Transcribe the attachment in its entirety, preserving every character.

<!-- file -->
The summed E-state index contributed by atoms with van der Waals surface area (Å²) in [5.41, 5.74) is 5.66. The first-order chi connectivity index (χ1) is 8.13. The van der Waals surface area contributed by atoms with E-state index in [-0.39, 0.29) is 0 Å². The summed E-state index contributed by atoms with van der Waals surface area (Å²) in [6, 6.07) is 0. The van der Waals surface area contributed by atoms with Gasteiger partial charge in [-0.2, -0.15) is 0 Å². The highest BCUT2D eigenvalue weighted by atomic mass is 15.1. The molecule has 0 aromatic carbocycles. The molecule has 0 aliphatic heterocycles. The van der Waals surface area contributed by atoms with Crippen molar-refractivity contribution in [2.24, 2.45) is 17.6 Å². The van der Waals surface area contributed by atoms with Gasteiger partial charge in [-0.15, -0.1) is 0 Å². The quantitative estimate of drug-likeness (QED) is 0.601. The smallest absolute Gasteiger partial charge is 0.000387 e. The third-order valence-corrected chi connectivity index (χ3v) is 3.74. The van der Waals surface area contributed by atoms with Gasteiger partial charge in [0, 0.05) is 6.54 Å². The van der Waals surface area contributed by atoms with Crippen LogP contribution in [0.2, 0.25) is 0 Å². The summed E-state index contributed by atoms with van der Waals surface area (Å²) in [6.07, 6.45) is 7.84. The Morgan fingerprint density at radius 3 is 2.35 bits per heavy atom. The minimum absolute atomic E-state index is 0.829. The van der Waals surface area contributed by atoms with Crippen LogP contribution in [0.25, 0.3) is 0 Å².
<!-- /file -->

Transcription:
The summed E-state index contributed by atoms with van der Waals surface area (Å²) in [5.41, 5.74) is 5.66. The first-order chi connectivity index (χ1) is 8.13. The van der Waals surface area contributed by atoms with E-state index in [-0.39, 0.29) is 0 Å². The summed E-state index contributed by atoms with van der Waals surface area (Å²) in [6, 6.07) is 0. The van der Waals surface area contributed by atoms with Gasteiger partial charge in [-0.2, -0.15) is 0 Å². The highest BCUT2D eigenvalue weighted by atomic mass is 15.1. The molecule has 0 aromatic carbocycles. The molecule has 0 aliphatic heterocycles. The van der Waals surface area contributed by atoms with Crippen molar-refractivity contribution in [2.24, 2.45) is 17.6 Å². The van der Waals surface area contributed by atoms with Gasteiger partial charge in [-0.15, -0.1) is 0 Å². The quantitative estimate of drug-likeness (QED) is 0.601. The smallest absolute Gasteiger partial charge is 0.000387 e. The third-order valence-corrected chi connectivity index (χ3v) is 3.74. The van der Waals surface area contributed by atoms with Gasteiger partial charge in [0, 0.05) is 6.54 Å². The van der Waals surface area contributed by atoms with Crippen LogP contribution in [0.2, 0.25) is 0 Å². The summed E-state index contributed by atoms with van der Waals surface area (Å²) in [6.07, 6.45) is 7.84. The Morgan fingerprint density at radius 3 is 2.35 bits per heavy atom. The minimum absolute atomic E-state index is 0.829. The van der Waals surface area contributed by atoms with Crippen LogP contribution in [0.25, 0.3) is 0 Å².